How to Get Your First Big Logo Gig
Updated: Nov 12, 2021
First off, let me say a thank you to you for clicking on this post. I hope that in our short time together, I can give you some insight on how to get your foot in the door when it comes to the design world.
If you’re here as a graphic designer in pursuit, welcome to one of the most competitive games of your life. Do not be dismayed however, it’s not completely impossible to get your art out there.
I’m not sure if I stumbled into the graphic world by accident or if it truly was because I took a chance. One of my professors and dear supporters, Lynn Thomson, at Western Illinois University reached out to me in the Fall of 2019 and told me about a Logo Competition that was happening for the Macomb Arts Center. They were looking to rebrand and decided to have a contest for a new logo design. I’ll be honest, at that point, I was still very much a painter who enjoyed graphic design on the side. I had created a few mediocre logos and designs by that time. I reviewed his email and pondered on it for a while. I sat down and sketched up a few ideas for the art center. I reviewed a few tried and true designs such as The MoMA, The Whitney, and The MET. There seemed to be an importance on color and symmetry, so I decided to mimic that.
I submitted two designs, one more traditional and one a bit more modern. Months passed and I figured the design had been chosen. I did not reach out to see and decided it was probably for the best. That was when I received the call that my logo had been chosen, but they’d like to make some modifications. To say I was dumbfounded is an understatement.
I met with the President of the Arts Center, Nancy Crossman, and we discussed the logo, it’s relation to the center, and its relationship to the building. I had never thought about the sign of a building holding a relationship with the building itself, and that was a great learning experience for me. We worked together on the formatting, getting the colors right, and then preparing the logo to be created into the sign it is now on their building.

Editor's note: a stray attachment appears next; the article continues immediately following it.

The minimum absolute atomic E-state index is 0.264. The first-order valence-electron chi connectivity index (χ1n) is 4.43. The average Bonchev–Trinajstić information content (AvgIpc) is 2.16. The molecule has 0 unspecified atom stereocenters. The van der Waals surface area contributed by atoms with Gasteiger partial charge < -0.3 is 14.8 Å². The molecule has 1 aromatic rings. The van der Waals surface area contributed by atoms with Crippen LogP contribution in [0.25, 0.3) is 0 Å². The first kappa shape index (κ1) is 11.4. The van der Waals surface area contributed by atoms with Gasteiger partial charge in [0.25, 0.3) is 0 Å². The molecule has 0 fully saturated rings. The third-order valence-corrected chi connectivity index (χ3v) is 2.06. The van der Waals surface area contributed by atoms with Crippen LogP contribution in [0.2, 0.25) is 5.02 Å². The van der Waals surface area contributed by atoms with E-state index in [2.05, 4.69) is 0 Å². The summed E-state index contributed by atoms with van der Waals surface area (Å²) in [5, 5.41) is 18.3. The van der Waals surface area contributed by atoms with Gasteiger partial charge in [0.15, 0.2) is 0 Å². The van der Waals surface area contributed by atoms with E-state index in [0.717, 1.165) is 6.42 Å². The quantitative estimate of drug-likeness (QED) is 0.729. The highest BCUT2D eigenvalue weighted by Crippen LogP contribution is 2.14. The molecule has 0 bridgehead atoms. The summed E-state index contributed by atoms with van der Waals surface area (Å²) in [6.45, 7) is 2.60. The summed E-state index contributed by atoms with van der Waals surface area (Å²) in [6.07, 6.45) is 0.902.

When they began the construction and the first half went up, I was awestruck. Something I had made was going up on a building for everyone to see. That was one of the first pivotal moments for me as an artist and it would’ve never even happened if it weren’t for the connections I had made and the chances I had taken.
Look up competitions online and submit whenever you can, even if there’s a minimal fee. Get your art up on Red Bubble or Society6. Just get it out there!
Wherever you are in your journey right now, know this; life is about human connection and life is about pursuing every opportunity that presents itself to you. Make connections with those around you and I don’t mean just in the ways of “networking”. That is a masculine term, an artificial act. People are not stepping stones that get you from point A to point B. Take the time to listen to what a person is telling you. Macomb will always be a dear place in my heart and I often think back on all of the amazing people I met in my time there and the pieces of them that I carry with me now.
Stop telling yourself you’re not there yet. Stop telling yourself you’re not qualified enough. The plan doesn’t need to be perfect before you start. If I had told myself “You have no clue how to make a logo for something like this” then I wouldn’t be where I am now. Instead, I sat down, learned as fast as I could, and churned out a decent product. Forget the planning, action is the important part. Action is the movement that leads you to the ebb and flow of your destiny. You do not need permission to start working toward your dreams.
You don’t need training, you don’t need special classes, and you certainly don’t need to pay that $20 subscription to make a worthy piece of art. Do what you can with what you have and just get. it. out. there.
If you have any questions about my work or how I got here, feel free to reach out to me via my website.
Go find your inner goddess, she’s waiting for you.
PS: Special thank you to my friend Tucker for capturing the head photo here and for always supporting me as a creator.